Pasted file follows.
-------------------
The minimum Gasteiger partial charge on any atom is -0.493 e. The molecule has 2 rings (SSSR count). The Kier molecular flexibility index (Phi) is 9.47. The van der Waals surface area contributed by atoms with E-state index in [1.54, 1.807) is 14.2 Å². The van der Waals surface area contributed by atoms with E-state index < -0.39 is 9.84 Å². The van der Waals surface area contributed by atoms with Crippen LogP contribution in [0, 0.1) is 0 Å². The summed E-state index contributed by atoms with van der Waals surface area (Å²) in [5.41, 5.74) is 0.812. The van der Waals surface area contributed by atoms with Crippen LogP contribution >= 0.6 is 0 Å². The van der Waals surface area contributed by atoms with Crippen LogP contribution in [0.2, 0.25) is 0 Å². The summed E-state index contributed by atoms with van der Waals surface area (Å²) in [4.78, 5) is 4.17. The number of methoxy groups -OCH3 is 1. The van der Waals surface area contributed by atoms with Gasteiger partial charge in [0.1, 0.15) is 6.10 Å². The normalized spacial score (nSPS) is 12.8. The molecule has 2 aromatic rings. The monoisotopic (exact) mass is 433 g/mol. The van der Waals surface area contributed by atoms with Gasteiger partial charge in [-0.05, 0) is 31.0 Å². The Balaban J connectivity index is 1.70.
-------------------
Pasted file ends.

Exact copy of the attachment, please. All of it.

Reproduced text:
The minimum Gasteiger partial charge on any atom is -0.493 e. The molecule has 2 rings (SSSR count). The Kier molecular flexibility index (Phi) is 9.47. The van der Waals surface area contributed by atoms with E-state index in [1.54, 1.807) is 14.2 Å². The van der Waals surface area contributed by atoms with E-state index < -0.39 is 9.84 Å². The van der Waals surface area contributed by atoms with Crippen LogP contribution in [0, 0.1) is 0 Å². The summed E-state index contributed by atoms with van der Waals surface area (Å²) in [5.41, 5.74) is 0.812. The van der Waals surface area contributed by atoms with Crippen LogP contribution >= 0.6 is 0 Å². The van der Waals surface area contributed by atoms with Crippen LogP contribution in [0.2, 0.25) is 0 Å². The summed E-state index contributed by atoms with van der Waals surface area (Å²) in [4.78, 5) is 4.17. The number of methoxy groups -OCH3 is 1. The van der Waals surface area contributed by atoms with Gasteiger partial charge in [0.1, 0.15) is 6.10 Å². The normalized spacial score (nSPS) is 12.8. The molecule has 2 aromatic rings. The monoisotopic (exact) mass is 433 g/mol. The van der Waals surface area contributed by atoms with Gasteiger partial charge in [-0.05, 0) is 31.0 Å². The Balaban J connectivity index is 1.70.